You love camping and you love paddling, so why not combine them and go kayak camping? Even if you have camping down, preparing for a kayak camping trip requires more steps for paddlers to consider. Here is a basic breakdown of these extra steps before you head out into the wilderness.
Preparing a Vehicle for a Kayak Camping Trip
Never taken your kayak off the lake? You’ll need to invest in roof racks. Typically, roof racks come with four straps, which all come in handy for long drives.
Choosing A Kayak Roof Rack
Make sure you have the appropriate kayak racks for your vehicle. From Yakima to Thule to Malone, there are many kayak rack manufacturers and styles to choose from—just be sure to choose the best kayak roof rack for your needs. Each manufacturer will have a manual to guide which rack specifically fits your vehicle’s model and year.
Securing Kayaks with Straps
When driving your kayak to a local launch point near home, you really only need the center straps. If you’re taking a several hour journey on busy highways with tractor-trailers, heavy braking, and strong winds—two additional bow and stern straps are highly suggested.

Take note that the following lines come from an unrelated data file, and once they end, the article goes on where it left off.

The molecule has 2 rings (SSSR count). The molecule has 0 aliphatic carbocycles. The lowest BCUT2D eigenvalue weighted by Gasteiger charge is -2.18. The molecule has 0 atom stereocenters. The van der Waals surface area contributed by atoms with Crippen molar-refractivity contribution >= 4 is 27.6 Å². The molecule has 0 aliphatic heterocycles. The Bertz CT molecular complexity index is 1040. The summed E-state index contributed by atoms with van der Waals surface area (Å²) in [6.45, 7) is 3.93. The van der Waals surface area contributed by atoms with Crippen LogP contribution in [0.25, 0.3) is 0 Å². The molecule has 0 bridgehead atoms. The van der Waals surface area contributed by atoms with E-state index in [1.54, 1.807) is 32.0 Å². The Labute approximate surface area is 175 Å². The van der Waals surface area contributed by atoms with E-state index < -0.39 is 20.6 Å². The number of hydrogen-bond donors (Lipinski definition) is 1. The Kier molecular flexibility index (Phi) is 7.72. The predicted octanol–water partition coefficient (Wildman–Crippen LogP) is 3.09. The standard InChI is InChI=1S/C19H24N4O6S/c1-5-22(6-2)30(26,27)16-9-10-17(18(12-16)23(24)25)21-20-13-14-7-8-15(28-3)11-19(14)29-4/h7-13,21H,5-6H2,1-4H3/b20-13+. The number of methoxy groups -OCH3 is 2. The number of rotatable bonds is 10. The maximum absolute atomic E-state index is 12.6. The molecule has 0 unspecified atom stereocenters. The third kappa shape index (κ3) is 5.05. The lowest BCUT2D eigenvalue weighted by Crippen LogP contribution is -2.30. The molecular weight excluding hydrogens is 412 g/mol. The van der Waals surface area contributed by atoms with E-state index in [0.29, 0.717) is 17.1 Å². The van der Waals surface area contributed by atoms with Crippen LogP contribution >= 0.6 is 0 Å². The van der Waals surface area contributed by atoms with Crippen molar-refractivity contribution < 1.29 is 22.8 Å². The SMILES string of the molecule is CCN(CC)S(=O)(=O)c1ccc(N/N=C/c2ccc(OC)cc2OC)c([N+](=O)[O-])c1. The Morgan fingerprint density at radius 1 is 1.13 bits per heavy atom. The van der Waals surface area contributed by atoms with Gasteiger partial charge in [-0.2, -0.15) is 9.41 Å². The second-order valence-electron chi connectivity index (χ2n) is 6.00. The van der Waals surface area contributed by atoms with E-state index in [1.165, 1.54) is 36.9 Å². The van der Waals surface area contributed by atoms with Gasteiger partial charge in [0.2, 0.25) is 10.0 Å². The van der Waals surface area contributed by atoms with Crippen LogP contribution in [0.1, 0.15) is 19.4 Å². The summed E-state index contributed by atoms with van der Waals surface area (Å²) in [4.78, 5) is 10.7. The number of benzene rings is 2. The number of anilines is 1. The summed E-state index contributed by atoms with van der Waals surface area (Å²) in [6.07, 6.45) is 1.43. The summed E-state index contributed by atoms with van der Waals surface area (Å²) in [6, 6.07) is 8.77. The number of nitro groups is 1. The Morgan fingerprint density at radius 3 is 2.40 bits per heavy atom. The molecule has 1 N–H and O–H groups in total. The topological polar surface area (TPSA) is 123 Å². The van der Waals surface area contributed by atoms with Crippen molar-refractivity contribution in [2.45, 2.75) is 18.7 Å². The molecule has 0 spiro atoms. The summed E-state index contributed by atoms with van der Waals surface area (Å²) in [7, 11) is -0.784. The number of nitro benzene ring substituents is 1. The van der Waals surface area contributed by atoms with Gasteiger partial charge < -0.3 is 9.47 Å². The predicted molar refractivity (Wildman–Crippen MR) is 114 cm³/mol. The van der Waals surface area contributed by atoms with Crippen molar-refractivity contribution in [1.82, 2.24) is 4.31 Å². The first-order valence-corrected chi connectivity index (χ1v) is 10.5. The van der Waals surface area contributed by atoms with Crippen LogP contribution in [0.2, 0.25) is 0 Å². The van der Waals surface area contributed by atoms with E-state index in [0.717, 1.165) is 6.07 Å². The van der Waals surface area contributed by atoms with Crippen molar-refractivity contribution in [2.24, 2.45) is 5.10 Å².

Measure the overall height of your car with a mounted kayak. If you come up on a low overpass, it’s important to know if your kayak will make it through, or if you’re about to cause a real accident. Although the case is rare, it does happen on occasion. Some older backcountry roads contain low-lying bridges that prevent taller vehicles from passing. Trouble usually arises when kayaks are mounted in upright positions, adding approximately 18 – 32 inches in height to your vehicle. If you’re unsure about your route containing these, stick to the interstate highways as long as possible.
Planning a Route on the Water
Locate an Appropriate Launch Point
Locate a local marina to safely store your vehicle overnight. Most marinas will require overnight fees, but it allows for peace of mind that your vehicle will still be there upon return, and not towed off, leaving you stranded and upset with your kayaks and gear.